Welcome to Why You Should Play, a series about board games and what makes them entertain, stimulate, and inspire us.
This series is not focused on reviewing or teaching games. Rather, it attempts to explore what aspects of the game might make it appeal to the reader.
On to the game!
It’s a Wonderful World is a drafting, engine building game for one to five players that takes about 45 minutes. Taking the role of near future continental empires, players will spend each of their turns drafting, then building seven cards, with each card built providing more resources for subsequent turns. After four short turns the game is over, and the player with the most victory points wins.
So, what’s special about It’s a Wonderful World and what sets it apart from other, more established drafting games.
Redefining the traditional draft format
Many readers will likely be familiar with the normal drafting setup of a game like 7 Wonders. Draft cards, one at a time, and place them in your tableau, allowing you to build bigger and better cards as the game continues. Unlike those games, Wonderful World separates the draft almost entirely from the construction phase of the game. Instead, each round is played out over three phases: Drafting, Planning, and Production.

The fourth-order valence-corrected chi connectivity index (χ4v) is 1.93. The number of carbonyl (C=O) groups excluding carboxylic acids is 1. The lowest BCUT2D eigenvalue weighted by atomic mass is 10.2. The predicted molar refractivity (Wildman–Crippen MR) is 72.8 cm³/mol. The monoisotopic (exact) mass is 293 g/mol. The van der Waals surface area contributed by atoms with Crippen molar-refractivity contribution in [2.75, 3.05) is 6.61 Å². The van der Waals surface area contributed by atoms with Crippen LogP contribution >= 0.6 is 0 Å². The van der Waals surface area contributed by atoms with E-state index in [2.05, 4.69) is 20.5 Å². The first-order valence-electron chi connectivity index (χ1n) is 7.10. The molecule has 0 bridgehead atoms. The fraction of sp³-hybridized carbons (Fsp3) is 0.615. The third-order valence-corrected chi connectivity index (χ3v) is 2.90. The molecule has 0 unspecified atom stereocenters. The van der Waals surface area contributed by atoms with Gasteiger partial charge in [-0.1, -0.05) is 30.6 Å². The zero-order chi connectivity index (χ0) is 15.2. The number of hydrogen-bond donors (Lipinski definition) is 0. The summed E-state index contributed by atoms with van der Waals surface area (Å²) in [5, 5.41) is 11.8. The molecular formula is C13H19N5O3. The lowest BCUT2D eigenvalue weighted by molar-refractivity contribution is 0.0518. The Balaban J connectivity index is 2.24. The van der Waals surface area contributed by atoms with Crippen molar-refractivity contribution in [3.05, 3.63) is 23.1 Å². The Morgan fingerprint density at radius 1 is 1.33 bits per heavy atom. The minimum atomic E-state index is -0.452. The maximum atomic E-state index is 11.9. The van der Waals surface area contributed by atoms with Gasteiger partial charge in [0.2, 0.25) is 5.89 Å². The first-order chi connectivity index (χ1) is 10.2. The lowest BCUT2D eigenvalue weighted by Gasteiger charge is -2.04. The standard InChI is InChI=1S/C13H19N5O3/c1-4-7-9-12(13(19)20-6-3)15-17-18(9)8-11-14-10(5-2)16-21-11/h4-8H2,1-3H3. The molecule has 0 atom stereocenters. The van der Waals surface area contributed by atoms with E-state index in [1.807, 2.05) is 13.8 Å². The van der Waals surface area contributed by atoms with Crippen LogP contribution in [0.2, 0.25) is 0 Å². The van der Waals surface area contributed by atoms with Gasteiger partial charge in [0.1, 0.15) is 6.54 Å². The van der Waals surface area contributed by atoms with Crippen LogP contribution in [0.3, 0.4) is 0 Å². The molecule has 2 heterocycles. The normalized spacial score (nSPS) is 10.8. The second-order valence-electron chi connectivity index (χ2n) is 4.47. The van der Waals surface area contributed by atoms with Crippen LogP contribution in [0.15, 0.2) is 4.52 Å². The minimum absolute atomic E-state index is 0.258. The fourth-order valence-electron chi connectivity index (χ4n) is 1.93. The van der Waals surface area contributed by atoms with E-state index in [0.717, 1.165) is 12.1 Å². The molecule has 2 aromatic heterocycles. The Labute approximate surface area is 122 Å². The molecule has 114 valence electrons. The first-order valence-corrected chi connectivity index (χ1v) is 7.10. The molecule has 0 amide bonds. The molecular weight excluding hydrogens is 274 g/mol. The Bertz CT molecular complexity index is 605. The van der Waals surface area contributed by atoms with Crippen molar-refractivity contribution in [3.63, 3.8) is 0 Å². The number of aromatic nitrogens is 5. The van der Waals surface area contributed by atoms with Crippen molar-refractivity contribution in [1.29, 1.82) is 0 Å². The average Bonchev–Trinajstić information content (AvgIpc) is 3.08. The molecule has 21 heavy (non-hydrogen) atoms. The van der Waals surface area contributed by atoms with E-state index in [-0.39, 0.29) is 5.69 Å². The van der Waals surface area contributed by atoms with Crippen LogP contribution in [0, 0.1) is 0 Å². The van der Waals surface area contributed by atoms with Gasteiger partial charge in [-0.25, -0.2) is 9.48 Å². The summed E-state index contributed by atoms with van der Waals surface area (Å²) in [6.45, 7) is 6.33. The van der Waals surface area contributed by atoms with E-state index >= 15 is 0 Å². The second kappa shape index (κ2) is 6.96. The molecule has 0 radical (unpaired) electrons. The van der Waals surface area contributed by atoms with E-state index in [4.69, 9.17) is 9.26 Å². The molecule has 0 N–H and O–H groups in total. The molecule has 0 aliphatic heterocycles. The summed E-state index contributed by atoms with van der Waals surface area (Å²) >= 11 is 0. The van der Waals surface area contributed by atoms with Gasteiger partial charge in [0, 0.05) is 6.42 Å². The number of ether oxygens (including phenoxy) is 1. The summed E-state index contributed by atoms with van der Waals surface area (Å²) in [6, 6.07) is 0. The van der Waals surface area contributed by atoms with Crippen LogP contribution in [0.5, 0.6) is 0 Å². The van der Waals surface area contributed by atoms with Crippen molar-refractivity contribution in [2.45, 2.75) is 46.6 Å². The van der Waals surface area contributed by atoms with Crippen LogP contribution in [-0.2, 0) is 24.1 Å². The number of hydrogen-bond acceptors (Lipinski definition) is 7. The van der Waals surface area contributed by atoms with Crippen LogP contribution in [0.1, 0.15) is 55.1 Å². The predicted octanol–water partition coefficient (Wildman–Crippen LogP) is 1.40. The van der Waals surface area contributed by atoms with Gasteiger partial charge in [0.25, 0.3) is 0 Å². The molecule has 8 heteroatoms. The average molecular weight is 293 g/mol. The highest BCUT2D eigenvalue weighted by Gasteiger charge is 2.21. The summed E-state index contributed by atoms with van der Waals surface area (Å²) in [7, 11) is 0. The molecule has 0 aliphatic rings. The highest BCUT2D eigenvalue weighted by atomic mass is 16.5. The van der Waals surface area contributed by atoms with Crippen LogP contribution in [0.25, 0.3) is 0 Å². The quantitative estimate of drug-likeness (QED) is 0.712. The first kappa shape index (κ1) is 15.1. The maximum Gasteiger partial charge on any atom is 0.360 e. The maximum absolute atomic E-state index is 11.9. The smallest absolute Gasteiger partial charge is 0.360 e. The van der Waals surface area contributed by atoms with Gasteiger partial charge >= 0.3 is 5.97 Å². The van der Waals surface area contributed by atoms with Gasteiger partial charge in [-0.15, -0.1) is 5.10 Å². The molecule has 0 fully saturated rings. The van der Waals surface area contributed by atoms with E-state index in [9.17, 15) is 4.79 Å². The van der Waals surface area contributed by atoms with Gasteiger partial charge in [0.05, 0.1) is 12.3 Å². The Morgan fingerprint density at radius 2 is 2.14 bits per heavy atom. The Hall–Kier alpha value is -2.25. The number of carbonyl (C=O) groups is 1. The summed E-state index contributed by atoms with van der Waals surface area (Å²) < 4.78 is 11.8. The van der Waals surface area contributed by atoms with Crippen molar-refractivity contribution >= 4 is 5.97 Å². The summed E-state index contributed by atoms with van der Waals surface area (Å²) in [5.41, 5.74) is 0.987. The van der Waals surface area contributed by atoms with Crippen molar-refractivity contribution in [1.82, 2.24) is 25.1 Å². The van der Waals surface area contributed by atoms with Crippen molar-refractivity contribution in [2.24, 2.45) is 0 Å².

The Drafting Phase plays out like a typical drafting game. Players are dealt seven cards, picking one and then passing their hand to the next player. What’s different here is the cards do not get played immediately to your tableau. Instead, they are placed in front of you until all cards have been drafted.
Next, in the Planning Phase, each player decides what to do with their drafted cards all at once. There are two options: play the card to your construction area to be built later, or discard it for the resource listed on the card. These duel choices open up an important decision path during the first two phases. If you are passed cards that don’t fit your current strategy during the Drafting Phase, you can instead look for a resource on the card that may be useful to you in later phases. Then, during the Planning Phase, that card can be discarded to build cards already in your construction area. Finding the right balance between recycling cards and building is crucial, and an interesting challenge.